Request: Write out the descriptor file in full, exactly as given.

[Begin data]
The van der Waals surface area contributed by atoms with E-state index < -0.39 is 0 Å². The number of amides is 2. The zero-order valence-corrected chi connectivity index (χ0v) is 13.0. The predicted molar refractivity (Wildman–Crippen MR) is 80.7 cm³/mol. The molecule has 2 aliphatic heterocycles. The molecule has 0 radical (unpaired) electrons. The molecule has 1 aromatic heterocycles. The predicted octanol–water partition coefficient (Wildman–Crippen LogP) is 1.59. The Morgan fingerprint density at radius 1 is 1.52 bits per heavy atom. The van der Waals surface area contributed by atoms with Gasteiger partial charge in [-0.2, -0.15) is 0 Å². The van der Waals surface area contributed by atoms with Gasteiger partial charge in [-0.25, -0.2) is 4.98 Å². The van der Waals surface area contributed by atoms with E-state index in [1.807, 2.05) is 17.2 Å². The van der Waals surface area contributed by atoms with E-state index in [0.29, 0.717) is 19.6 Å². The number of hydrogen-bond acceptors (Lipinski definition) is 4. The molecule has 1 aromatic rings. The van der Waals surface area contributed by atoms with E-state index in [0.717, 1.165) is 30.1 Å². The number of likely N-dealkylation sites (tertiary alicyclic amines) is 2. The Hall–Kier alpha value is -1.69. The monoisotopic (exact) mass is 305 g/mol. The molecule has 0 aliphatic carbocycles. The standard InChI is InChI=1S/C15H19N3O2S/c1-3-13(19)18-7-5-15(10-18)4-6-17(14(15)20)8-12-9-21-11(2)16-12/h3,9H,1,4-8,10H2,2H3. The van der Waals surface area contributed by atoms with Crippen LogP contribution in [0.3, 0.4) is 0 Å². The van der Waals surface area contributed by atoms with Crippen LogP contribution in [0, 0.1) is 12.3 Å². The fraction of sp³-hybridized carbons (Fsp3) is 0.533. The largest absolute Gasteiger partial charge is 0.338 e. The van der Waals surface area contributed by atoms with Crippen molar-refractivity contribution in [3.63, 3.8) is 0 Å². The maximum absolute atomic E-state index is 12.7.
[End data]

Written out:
The van der Waals surface area contributed by atoms with E-state index < -0.39 is 0 Å². The number of amides is 2. The zero-order valence-corrected chi connectivity index (χ0v) is 13.0. The predicted molar refractivity (Wildman–Crippen MR) is 80.7 cm³/mol. The molecule has 2 aliphatic heterocycles. The molecule has 0 radical (unpaired) electrons. The molecule has 1 aromatic heterocycles. The predicted octanol–water partition coefficient (Wildman–Crippen LogP) is 1.59. The Morgan fingerprint density at radius 1 is 1.52 bits per heavy atom. The van der Waals surface area contributed by atoms with Gasteiger partial charge in [-0.2, -0.15) is 0 Å². The van der Waals surface area contributed by atoms with Gasteiger partial charge in [-0.25, -0.2) is 4.98 Å². The van der Waals surface area contributed by atoms with E-state index in [1.807, 2.05) is 17.2 Å². The van der Waals surface area contributed by atoms with E-state index in [0.29, 0.717) is 19.6 Å². The number of hydrogen-bond acceptors (Lipinski definition) is 4. The molecule has 1 aromatic rings. The van der Waals surface area contributed by atoms with E-state index in [0.717, 1.165) is 30.1 Å². The number of likely N-dealkylation sites (tertiary alicyclic amines) is 2. The Hall–Kier alpha value is -1.69. The monoisotopic (exact) mass is 305 g/mol. The molecule has 0 aliphatic carbocycles. The standard InChI is InChI=1S/C15H19N3O2S/c1-3-13(19)18-7-5-15(10-18)4-6-17(14(15)20)8-12-9-21-11(2)16-12/h3,9H,1,4-8,10H2,2H3. The van der Waals surface area contributed by atoms with Crippen LogP contribution in [0.3, 0.4) is 0 Å². The van der Waals surface area contributed by atoms with Crippen LogP contribution in [0, 0.1) is 12.3 Å². The fraction of sp³-hybridized carbons (Fsp3) is 0.533. The largest absolute Gasteiger partial charge is 0.338 e. The van der Waals surface area contributed by atoms with Crippen molar-refractivity contribution in [3.63, 3.8) is 0 Å². The maximum absolute atomic E-state index is 12.7.